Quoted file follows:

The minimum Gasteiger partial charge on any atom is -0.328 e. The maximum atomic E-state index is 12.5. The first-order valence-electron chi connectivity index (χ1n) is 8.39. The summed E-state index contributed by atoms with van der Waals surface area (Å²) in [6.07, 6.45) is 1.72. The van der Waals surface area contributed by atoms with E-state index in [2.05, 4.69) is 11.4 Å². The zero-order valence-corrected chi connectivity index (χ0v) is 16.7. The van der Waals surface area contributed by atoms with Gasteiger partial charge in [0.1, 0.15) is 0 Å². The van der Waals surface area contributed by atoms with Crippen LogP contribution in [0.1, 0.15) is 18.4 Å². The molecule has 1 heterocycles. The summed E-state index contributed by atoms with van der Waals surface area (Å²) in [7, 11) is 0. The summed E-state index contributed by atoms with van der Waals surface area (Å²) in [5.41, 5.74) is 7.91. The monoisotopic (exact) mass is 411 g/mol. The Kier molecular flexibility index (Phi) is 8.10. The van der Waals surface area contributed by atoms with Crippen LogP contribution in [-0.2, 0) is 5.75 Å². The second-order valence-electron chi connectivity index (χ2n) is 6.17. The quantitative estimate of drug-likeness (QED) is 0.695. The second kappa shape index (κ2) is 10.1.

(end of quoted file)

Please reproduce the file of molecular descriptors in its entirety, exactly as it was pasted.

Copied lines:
The minimum Gasteiger partial charge on any atom is -0.328 e. The maximum atomic E-state index is 12.5. The first-order valence-electron chi connectivity index (χ1n) is 8.39. The summed E-state index contributed by atoms with van der Waals surface area (Å²) in [6.07, 6.45) is 1.72. The van der Waals surface area contributed by atoms with E-state index in [2.05, 4.69) is 11.4 Å². The zero-order valence-corrected chi connectivity index (χ0v) is 16.7. The van der Waals surface area contributed by atoms with Gasteiger partial charge in [0.1, 0.15) is 0 Å². The van der Waals surface area contributed by atoms with Crippen LogP contribution in [0.1, 0.15) is 18.4 Å². The molecule has 1 heterocycles. The summed E-state index contributed by atoms with van der Waals surface area (Å²) in [7, 11) is 0. The summed E-state index contributed by atoms with van der Waals surface area (Å²) in [5.41, 5.74) is 7.91. The monoisotopic (exact) mass is 411 g/mol. The Kier molecular flexibility index (Phi) is 8.10. The van der Waals surface area contributed by atoms with Crippen LogP contribution in [-0.2, 0) is 5.75 Å². The second-order valence-electron chi connectivity index (χ2n) is 6.17. The quantitative estimate of drug-likeness (QED) is 0.695. The second kappa shape index (κ2) is 10.1.